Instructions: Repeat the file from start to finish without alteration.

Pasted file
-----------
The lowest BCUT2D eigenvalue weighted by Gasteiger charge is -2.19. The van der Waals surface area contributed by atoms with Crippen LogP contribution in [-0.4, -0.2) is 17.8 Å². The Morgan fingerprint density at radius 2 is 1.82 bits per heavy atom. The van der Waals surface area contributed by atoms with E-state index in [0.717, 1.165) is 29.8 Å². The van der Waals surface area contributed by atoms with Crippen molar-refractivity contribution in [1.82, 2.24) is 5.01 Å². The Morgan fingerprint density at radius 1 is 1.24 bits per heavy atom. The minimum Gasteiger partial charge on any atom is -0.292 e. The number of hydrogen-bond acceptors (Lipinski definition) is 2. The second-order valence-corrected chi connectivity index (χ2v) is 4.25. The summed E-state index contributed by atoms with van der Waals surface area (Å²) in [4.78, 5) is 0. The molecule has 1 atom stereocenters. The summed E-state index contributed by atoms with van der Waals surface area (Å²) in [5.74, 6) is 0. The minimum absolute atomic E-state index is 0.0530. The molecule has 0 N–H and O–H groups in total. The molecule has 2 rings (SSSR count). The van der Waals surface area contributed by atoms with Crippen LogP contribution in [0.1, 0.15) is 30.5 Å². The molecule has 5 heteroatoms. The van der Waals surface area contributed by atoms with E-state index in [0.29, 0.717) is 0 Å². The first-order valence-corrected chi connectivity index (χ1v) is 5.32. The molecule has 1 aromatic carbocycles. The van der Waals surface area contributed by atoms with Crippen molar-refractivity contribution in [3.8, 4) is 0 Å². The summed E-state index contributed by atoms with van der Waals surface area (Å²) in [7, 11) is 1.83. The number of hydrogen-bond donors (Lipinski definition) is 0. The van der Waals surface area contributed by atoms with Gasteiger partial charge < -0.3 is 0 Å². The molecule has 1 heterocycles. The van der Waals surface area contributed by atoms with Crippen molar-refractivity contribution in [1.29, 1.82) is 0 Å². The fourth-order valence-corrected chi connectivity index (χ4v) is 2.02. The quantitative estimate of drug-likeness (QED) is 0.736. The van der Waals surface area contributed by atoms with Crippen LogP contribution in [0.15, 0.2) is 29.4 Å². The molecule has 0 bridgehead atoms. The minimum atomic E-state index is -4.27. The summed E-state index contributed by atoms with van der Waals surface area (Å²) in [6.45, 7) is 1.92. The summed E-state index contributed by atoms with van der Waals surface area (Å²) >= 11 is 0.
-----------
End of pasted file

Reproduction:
The lowest BCUT2D eigenvalue weighted by Gasteiger charge is -2.19. The van der Waals surface area contributed by atoms with Crippen LogP contribution in [-0.4, -0.2) is 17.8 Å². The Morgan fingerprint density at radius 2 is 1.82 bits per heavy atom. The van der Waals surface area contributed by atoms with E-state index in [0.717, 1.165) is 29.8 Å². The van der Waals surface area contributed by atoms with Crippen molar-refractivity contribution in [1.82, 2.24) is 5.01 Å². The Morgan fingerprint density at radius 1 is 1.24 bits per heavy atom. The minimum Gasteiger partial charge on any atom is -0.292 e. The number of hydrogen-bond acceptors (Lipinski definition) is 2. The second-order valence-corrected chi connectivity index (χ2v) is 4.25. The summed E-state index contributed by atoms with van der Waals surface area (Å²) in [4.78, 5) is 0. The molecule has 1 atom stereocenters. The summed E-state index contributed by atoms with van der Waals surface area (Å²) in [5.74, 6) is 0. The minimum absolute atomic E-state index is 0.0530. The molecule has 0 N–H and O–H groups in total. The molecule has 2 rings (SSSR count). The van der Waals surface area contributed by atoms with Crippen LogP contribution in [0.1, 0.15) is 30.5 Å². The molecule has 5 heteroatoms. The van der Waals surface area contributed by atoms with E-state index in [0.29, 0.717) is 0 Å². The first-order valence-corrected chi connectivity index (χ1v) is 5.32. The molecule has 1 aromatic carbocycles. The van der Waals surface area contributed by atoms with Crippen molar-refractivity contribution in [3.8, 4) is 0 Å². The summed E-state index contributed by atoms with van der Waals surface area (Å²) in [7, 11) is 1.83. The number of hydrogen-bond donors (Lipinski definition) is 0. The van der Waals surface area contributed by atoms with Gasteiger partial charge < -0.3 is 0 Å². The molecule has 1 heterocycles. The van der Waals surface area contributed by atoms with Crippen molar-refractivity contribution in [1.29, 1.82) is 0 Å². The fourth-order valence-corrected chi connectivity index (χ4v) is 2.02. The quantitative estimate of drug-likeness (QED) is 0.736. The van der Waals surface area contributed by atoms with Crippen LogP contribution in [0.15, 0.2) is 29.4 Å². The molecule has 0 bridgehead atoms. The minimum atomic E-state index is -4.27. The summed E-state index contributed by atoms with van der Waals surface area (Å²) in [6.45, 7) is 1.92. The summed E-state index contributed by atoms with van der Waals surface area (Å²) >= 11 is 0.